Thursday, 12 January 2012

The Pros and Cons of being a 'bag lady'

It hardly seems possibly that I've been living with my ileostomy for 6 months now. Life is very much 'back to normal' and the crazy juggle of kids, training, life, dog walking, work and all the other various commitments are keeping me busy to say the least.  The bag really just fits in with my life and for the most part I forget it's there.. luckily the operation has worked really well and I'm feeling much better and able to cope with 'normal' life again.

There are moments however when it itches or annoys me and I just want to tear it off. There are times when I find it pretty repulsive to have a bit of bowel sticking out of my stomach.... well you would if you thought about it too long!

But I have to push those thoughts aside and remember what my health was like before.  Over Christmas I found a letter I wrote to my surgeon back in May last year before I had the surgery.. here's an excerpt from it:

...things are no better.  In fact I feel absolutely terrible most of the time.  I have no quality of life, am not working and can’t train. The most I can manage is a dog walk and shuffle around my beginner running group.  This is mainly due to the constant bloating, distention, constipation and nausea.   My diet is very limited as I cant’ tolerate fruit, veg, fibre, meat or even a sip of alcohol – and there are days where I have to resort to liquids or ‘mush’ food just to get through the day.  I got to the point where I was taking 10 senna every day and it did nothing.  Once or twice a week, I get to the point where I cant’ sleep I am so uncomfortable and spend the entire night awake, distended, feeling sick and miserable...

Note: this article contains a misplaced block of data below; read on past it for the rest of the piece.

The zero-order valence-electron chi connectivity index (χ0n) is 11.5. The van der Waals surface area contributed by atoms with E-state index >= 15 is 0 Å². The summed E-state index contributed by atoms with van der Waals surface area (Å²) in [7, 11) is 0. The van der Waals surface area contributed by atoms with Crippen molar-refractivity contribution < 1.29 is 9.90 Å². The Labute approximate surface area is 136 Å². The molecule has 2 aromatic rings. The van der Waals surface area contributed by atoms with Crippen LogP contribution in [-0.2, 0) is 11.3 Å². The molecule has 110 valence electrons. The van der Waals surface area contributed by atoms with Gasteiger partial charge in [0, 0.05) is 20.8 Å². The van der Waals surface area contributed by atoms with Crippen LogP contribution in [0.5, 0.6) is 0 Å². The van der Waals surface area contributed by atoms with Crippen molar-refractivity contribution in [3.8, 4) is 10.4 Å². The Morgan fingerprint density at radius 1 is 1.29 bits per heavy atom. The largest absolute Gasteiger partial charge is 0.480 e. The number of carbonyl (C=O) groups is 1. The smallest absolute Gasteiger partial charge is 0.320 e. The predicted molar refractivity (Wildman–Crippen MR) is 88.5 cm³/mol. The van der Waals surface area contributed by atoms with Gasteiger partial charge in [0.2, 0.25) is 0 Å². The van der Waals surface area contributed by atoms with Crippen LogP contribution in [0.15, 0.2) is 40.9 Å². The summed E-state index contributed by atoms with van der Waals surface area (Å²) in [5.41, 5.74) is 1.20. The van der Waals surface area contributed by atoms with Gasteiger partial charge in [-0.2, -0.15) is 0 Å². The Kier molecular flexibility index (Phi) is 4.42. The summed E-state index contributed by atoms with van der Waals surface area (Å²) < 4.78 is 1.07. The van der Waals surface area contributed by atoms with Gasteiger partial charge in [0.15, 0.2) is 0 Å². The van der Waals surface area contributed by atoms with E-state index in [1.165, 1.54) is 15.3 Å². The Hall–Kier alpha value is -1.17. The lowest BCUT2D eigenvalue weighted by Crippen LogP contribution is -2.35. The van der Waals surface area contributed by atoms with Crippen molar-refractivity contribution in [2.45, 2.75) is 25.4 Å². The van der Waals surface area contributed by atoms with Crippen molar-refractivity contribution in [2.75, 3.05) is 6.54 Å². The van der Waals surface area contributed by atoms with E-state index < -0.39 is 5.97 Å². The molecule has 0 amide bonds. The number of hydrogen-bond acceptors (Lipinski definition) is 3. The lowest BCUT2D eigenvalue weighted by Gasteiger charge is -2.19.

When I'm feeling grumpy about having the bag - which to be fair isn't very often - I just have to re-read that letter and it puts things in perspective. It sort of reminds me of childbirth or marathon running in a way. The memory of the pain and discomfort rapidly fades and you find yourself thinking 'oh that wasn't so bad'. I'm glad I've got that letter as it's a reminder of how bad things really were and why I'm where I'm at.  In some ways I wonder how I managed to get through that time.. it was really rough.

For the most part I'm feeling pretty good now. I don't think my digestion will ever be 100% again.. but I'm certainly a lot better than when I wrote that letter. I have a few food issues which have caused some minor blockages which make me feel quite unwell. Sweetcorn, mushrooms, beansprouts, green beans, bamboo shoots and nuts are all off the menu.. as well as high fibre foods and large meals. Alcohol is tricky.. half a glass of wine and I have a headache the next day! I'm becoming and expert in 'low alcohol' choices and spritzers.  I'm not sure, but guess that's something to do with the colon which assists the liver in detoxification. Without an active colon my poor liver must be under more strain. Not that it's an issue, just an observation really.

I still seem to need more recovery from a training session that I used to take for granted, and find it hard to cope with late nights and need more sleep.  Of course that might have nothing to do with the stoma and is just old age! I'm hoping that will improve as my fitness and health returns..

On the plus side however.. I'll never suffer from runners trots again. The bag does have its advantages for long runs :-)

Talking about running, my training is a bit hit and miss at the moment. Just before Christmas I was thrilled to complete a 9.3 mile run - my longest since June 2010 - and I was feeling really hopeful about taking part in the London marathon. I've signed up for Silverstone half marathon on 11th March and was hoping to build steadily for that.. and then onto the marathon in April. Well maybe..

But since then, my right knee has been niggling.. sigh. Probably due to muscle imbalances caused by surgery, bed rest and postural changes. And despite pilates, core work, stretching and sports massage, there's a still a problem. So it's back to the drawing board. It's one step forwards, two steps back as always and it's going to be a long battle. I have a feeling I'm going to need to dig deep into my reserves of patience and perseverance if I'm going to win it!

In the words of Winston Churchill 'Success is not final, failure is not fatal: it is the courage to continue that counts."


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